Put in fairly simple terms, Hadoop is an open source software framework used for big data. Or, as the Apache Software Foundation explains, it’s a framework that “allows for the distributed processing of large data sets across clusters of computers using simple programming models.” This definition may still be a bit too complicated for newcomers to fully grasp, though. Think of Hadoop instead as a platform that simply makes it easier to manage big data and perform analytics. There’s no real need to get into the nitty gritty details of what it is and how it works if you’re just starting out, so keep that admittedly basic idea in mind.
Hadoop is sort of an off-shoot of a project that originally went by the name of Nutch. The goal was to get faster web search results by distributing the needed data and calculations across multiple different machines. One of the men behind the project, Doug Cutting, took the idea when he went to work for Yahoo, eventually dividing Nutch into two parts. Hadoop would be the part that focused more on distributed computing and processing. Cutting would name the platform after his son’s toy elephant, which is why you see an elephant used as Hadoop’s mascot and on its logo. In 2008, Yahoo would release Hadoop to the public at large as an open source project, giving more people than ever before the opportunity to contribute, improve, and utilize the platform.
With Hadoop’s history in mind, it’s important to know what some of its benefits are and how it works. Two characteristics need to be understood to some degree. First, Hadoop can store very large amounts of data. In fact, the constraints normally associated with storage get thrown out the window. Now you can store data across more than one node or server, effectively getting rid of certain storage limits. Second, processing data happens in a similar manner. This processing of data is called MapReduce, another term you’ve probably heard before. With MapReduce, data isn’t moved over a network to the software like in traditional methods. Instead, the software is taken to the data itself. This makes processing it a lot faster, something that most businesses can take advantage of to varying degrees.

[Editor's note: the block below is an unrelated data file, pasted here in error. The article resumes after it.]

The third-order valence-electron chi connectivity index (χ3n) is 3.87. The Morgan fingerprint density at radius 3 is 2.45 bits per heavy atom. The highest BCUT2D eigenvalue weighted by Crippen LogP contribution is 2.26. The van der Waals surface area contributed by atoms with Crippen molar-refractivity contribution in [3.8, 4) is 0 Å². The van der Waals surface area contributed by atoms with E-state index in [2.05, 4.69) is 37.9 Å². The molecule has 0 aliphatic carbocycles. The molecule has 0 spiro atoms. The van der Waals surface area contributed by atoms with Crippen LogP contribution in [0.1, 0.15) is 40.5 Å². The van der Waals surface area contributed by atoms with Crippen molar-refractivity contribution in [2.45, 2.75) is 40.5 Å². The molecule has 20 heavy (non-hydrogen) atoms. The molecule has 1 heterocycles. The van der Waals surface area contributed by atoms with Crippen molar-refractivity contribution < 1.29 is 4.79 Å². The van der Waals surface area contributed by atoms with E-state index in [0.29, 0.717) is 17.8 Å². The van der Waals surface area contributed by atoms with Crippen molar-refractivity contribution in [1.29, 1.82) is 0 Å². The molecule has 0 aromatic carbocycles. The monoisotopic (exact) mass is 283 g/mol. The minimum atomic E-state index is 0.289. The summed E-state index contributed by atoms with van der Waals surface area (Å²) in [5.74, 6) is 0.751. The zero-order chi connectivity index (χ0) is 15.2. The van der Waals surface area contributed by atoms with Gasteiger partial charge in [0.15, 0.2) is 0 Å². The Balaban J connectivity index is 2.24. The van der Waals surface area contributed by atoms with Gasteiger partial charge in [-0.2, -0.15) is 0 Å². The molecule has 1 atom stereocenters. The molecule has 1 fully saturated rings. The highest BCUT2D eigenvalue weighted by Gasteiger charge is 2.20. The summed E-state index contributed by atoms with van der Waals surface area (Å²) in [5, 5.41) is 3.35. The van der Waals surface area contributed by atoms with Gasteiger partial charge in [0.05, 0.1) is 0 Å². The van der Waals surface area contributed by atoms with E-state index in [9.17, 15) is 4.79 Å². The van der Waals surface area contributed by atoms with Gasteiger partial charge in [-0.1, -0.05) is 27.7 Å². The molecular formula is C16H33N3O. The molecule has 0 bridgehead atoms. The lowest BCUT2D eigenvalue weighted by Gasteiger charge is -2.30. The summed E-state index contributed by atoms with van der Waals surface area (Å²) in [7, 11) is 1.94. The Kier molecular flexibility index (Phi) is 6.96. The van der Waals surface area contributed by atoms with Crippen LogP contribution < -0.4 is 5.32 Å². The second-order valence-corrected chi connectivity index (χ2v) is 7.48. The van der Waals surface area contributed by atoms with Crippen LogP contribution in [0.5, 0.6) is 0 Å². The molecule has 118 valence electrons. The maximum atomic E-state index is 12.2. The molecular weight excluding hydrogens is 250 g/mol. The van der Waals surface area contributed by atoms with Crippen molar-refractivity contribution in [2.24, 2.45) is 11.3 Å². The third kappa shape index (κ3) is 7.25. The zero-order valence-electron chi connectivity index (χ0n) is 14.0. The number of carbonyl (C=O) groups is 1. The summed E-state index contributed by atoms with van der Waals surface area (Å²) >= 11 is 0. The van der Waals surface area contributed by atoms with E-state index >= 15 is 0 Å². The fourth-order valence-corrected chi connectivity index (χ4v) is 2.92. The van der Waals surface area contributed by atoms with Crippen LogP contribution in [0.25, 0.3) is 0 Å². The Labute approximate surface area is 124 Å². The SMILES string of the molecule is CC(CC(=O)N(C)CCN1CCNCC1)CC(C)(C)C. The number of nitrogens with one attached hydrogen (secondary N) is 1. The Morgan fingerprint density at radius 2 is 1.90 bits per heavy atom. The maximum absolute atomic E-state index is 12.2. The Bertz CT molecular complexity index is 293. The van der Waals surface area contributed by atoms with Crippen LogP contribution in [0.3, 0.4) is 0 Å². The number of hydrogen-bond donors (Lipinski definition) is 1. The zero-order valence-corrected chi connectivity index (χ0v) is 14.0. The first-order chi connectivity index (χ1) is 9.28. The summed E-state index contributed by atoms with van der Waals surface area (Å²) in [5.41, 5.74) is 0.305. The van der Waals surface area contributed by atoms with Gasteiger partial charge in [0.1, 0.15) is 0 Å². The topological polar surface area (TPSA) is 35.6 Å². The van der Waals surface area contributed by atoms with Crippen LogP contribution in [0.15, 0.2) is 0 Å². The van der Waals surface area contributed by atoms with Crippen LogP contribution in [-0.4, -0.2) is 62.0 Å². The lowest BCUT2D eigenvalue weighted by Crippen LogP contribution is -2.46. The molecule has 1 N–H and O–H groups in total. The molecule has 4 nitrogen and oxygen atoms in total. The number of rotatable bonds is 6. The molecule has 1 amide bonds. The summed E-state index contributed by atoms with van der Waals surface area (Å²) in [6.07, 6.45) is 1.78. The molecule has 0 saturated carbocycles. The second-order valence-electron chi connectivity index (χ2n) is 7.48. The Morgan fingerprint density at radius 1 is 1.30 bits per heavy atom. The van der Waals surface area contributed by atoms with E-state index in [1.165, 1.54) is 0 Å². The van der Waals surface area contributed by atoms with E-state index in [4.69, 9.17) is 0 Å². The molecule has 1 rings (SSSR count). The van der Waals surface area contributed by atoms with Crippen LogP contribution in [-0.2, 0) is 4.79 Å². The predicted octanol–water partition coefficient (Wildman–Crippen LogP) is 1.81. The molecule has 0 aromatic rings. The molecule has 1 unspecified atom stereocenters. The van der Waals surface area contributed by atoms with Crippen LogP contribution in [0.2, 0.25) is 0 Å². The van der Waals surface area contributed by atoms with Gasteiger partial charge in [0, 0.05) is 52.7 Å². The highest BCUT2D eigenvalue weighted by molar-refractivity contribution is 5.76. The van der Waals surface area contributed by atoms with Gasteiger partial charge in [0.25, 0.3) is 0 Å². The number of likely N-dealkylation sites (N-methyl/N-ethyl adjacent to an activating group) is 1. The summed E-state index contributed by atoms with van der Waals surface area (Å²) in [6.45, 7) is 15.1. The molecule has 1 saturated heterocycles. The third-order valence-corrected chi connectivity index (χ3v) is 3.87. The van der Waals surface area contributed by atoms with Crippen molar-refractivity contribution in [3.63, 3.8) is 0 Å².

The benefits don’t end there with Hadoop. In addition to increased storage and computing power, Hadoop protects against hardware failure. In other words, because of its distributive nature, if a node or server were to go down, jobs would still be protected by being redirected to other nodes. Copies of the data are stored, so you won’t lose out on your work. Hadoop is also relatively easy to scale and flexible enough to handle many different types of data, like videos, images, text, and more structured sources. That’s not to mention the benefit of it being low cost due to its open source nature.
That’s not to say Hadoop is without challenges. Hadoop security remains an issue, though there are ways to address the problems. Hadoop is also very complex, and there’s a noticeable talent gap concerning those who can actually use it well. Even with the challenges, Hadoop provides tremendous opportunities to those that want to use it for big data analytics. Many large companies like Google and IBM employ Hadoop, and the potential is there for many more to do so. Hopefully this beginner’s guide can get you started on that path.